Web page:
|What does a physicist do?
Physicists study the physical world. They learn about what makes
up things and how things behave. They also study energy. They
learn how it is created and transferred.
Some physicists study theoretical stuff. For example, they may
study the nature of time and how the universe began. Others take
what they learn and apply it to practical areas. This includes
things such as the development of advanced materials, electronic
and optical devices, and medical equipment.
Physicists design and perform experiments. They observe and analyze.
Then they try to explain laws about the forces of nature. These
include such things as gravity, electromagnetism, and nuclear
interactions. They also find ways to take physical laws and theories
and apply them to problems in such areas as electronics and optics.
Most physicists work in research and development. Some do basic
research to increase the pool of knowledge. Others conduct applied
research. They take what is learned in basic research and use
it to build new devices, products, and processes.
Physicists also design research equipment. Many times this equipment
has more than just the use for which it was designed. For example,
after the laser was created for its original use, it was found
that it could be used in surgery as well.
Astronomy is sometimes considered to be a part of the field of
Physicists often work regular hours in labs and offices. At times,
those who are doing work that is deeply involved in research may
work long or irregular hours. They also may have to work away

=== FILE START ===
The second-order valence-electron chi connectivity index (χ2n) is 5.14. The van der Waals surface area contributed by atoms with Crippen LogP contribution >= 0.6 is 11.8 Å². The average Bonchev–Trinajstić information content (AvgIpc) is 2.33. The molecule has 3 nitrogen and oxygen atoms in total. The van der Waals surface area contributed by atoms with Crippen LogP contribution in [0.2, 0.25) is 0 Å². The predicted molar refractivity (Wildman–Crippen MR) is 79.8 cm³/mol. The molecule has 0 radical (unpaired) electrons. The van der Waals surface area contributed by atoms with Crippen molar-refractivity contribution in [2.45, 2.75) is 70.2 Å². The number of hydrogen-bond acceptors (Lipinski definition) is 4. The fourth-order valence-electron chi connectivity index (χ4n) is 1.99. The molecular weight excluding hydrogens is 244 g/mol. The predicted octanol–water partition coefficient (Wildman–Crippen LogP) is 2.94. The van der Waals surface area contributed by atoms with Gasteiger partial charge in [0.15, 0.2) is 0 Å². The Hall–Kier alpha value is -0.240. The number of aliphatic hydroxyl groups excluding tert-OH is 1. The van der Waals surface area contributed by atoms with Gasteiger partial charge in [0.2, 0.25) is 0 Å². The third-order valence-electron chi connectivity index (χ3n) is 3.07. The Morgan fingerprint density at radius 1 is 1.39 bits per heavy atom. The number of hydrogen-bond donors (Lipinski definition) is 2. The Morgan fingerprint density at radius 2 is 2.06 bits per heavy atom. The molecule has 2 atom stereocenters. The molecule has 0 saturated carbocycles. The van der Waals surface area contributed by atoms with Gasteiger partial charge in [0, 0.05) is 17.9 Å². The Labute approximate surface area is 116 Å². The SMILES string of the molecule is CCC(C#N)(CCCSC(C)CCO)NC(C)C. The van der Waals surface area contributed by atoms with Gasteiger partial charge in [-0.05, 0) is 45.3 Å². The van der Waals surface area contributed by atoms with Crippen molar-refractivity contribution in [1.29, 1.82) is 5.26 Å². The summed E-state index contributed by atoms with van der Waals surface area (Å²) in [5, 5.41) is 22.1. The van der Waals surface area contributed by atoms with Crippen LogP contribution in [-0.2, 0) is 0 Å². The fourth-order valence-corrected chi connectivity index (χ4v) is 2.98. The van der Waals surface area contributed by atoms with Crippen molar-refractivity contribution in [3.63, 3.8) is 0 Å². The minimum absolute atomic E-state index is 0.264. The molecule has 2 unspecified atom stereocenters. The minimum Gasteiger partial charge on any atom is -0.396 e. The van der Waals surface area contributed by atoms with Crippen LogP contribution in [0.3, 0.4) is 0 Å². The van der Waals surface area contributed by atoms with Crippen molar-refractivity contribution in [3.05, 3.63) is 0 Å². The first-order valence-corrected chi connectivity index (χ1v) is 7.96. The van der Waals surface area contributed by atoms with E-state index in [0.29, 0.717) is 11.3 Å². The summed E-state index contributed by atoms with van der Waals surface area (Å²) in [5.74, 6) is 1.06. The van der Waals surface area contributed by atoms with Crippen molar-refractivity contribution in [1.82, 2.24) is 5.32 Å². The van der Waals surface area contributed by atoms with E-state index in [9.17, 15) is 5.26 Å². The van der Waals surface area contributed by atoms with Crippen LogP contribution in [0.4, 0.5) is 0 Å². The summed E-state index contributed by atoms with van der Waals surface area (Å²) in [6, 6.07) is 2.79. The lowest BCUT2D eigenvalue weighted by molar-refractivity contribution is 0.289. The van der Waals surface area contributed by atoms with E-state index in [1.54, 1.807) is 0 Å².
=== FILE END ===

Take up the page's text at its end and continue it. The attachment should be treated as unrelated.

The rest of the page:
from their homes for short periods of times. This is because they
may not have the equipment they need where they usually work.
|How do you get ready to be a physicist?
Most jobs in this field are in basic research and development.
You usually need a doctoral degree to work as a physicist. Some
students in this field want permanent jobs in basic research in
universities and government laboratories. For them additional
experience and training beyond a Ph.D. degree is important. Many
Ph.D. holders teach at the college or university level.
Master's degree holders often are able to get jobs in manufacturing
and applied research and development. Some may be able to teach
in high schools or at 2-year colleges.
Those with a bachelor's degree only may work as technicians or
research assistants. Some may be able to work in applied research
jobs in private industry or nonresearch positions in the government.
Some become science teachers in middle schools or high schools.
If you want to be a physicist, you should be good in math. You
should also be good at solving problems and analyzing things.
You should be curious about things. You should be able to picture
results in your mind. You should be a self-starter. Speaking and
writing abilities are important. This is because the work is often
done in teams. Sometimes physicists have to write research papers
or proposals. There are also times when they must explain things
to clients or customers who are not familiar with the field.
|How much does a physicist make?
The middle half of all physicists earned between $66,680 and
$107,410 in 2002. The lowest-paid 10 percent earned less than
$50,350. The highest-paid 10 percent earned more than $129,250.
There were about 14,000 physicist and astronomer jobs in 2002.
Nearly one-third of these jobs were in scientific research and
development services firms. Another third worked for the Federal
Government. Others worked in colleges and universities, usually
in research. Some were on the faculty at colleges and universities.
Physicists and astronomers worked in all parts of the country.
Most worked in areas that had universities or large research and
Employment of physicists is expected to grow more slowly than
the average for all jobs through 2012. The limited amount of money
to do research means that physicists will have to compete for
basic research jobs. However, there will continue to be demand
for people with a physics background to work in the computer field
and other applied sciences.
|Are there other jobs like this?
|Where can you find more information?
More BLS information about physicists and astronomers
can be found in the Occupational Outlook Handbook.
The Handbook also shows where to find out even
more about this job.
Outlook Handbook -- U.S. Department of Labor Bureau of Labor Statistics